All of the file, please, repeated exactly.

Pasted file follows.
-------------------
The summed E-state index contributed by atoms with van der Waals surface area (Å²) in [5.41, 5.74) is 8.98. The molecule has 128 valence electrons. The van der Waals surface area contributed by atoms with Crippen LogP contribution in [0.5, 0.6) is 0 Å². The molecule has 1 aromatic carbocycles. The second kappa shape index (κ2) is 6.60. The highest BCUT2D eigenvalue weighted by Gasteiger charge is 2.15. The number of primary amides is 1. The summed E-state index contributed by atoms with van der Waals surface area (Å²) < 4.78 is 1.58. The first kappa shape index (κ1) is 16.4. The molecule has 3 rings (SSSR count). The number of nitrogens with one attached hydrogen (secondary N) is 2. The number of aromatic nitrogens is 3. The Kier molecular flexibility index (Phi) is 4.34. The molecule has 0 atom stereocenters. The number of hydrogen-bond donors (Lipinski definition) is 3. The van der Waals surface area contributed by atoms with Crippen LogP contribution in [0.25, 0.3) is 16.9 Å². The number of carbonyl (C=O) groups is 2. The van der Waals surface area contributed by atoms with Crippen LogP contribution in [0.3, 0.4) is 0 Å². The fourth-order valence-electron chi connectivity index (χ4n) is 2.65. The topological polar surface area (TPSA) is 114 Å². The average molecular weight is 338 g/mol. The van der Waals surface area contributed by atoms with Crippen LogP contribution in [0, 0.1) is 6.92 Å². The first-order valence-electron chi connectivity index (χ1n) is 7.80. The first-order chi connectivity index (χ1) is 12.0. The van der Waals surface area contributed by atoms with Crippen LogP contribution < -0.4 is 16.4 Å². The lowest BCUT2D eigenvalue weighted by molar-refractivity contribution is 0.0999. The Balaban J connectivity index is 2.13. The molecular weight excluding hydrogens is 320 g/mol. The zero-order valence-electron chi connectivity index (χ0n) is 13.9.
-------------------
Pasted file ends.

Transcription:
The summed E-state index contributed by atoms with van der Waals surface area (Å²) in [5.41, 5.74) is 8.98. The molecule has 128 valence electrons. The van der Waals surface area contributed by atoms with Crippen LogP contribution in [0.5, 0.6) is 0 Å². The molecule has 1 aromatic carbocycles. The second kappa shape index (κ2) is 6.60. The highest BCUT2D eigenvalue weighted by Gasteiger charge is 2.15. The number of primary amides is 1. The summed E-state index contributed by atoms with van der Waals surface area (Å²) < 4.78 is 1.58. The first kappa shape index (κ1) is 16.4. The molecule has 3 rings (SSSR count). The number of nitrogens with one attached hydrogen (secondary N) is 2. The number of aromatic nitrogens is 3. The Kier molecular flexibility index (Phi) is 4.34. The molecule has 0 atom stereocenters. The number of hydrogen-bond donors (Lipinski definition) is 3. The van der Waals surface area contributed by atoms with Crippen LogP contribution in [0.25, 0.3) is 16.9 Å². The number of carbonyl (C=O) groups is 2. The van der Waals surface area contributed by atoms with Crippen LogP contribution in [0.3, 0.4) is 0 Å². The fourth-order valence-electron chi connectivity index (χ4n) is 2.65. The topological polar surface area (TPSA) is 114 Å². The average molecular weight is 338 g/mol. The van der Waals surface area contributed by atoms with Crippen LogP contribution in [0, 0.1) is 6.92 Å². The first-order valence-electron chi connectivity index (χ1n) is 7.80. The first-order chi connectivity index (χ1) is 12.0. The van der Waals surface area contributed by atoms with Crippen LogP contribution < -0.4 is 16.4 Å². The lowest BCUT2D eigenvalue weighted by molar-refractivity contribution is 0.0999. The Balaban J connectivity index is 2.13. The molecular weight excluding hydrogens is 320 g/mol. The zero-order valence-electron chi connectivity index (χ0n) is 13.9.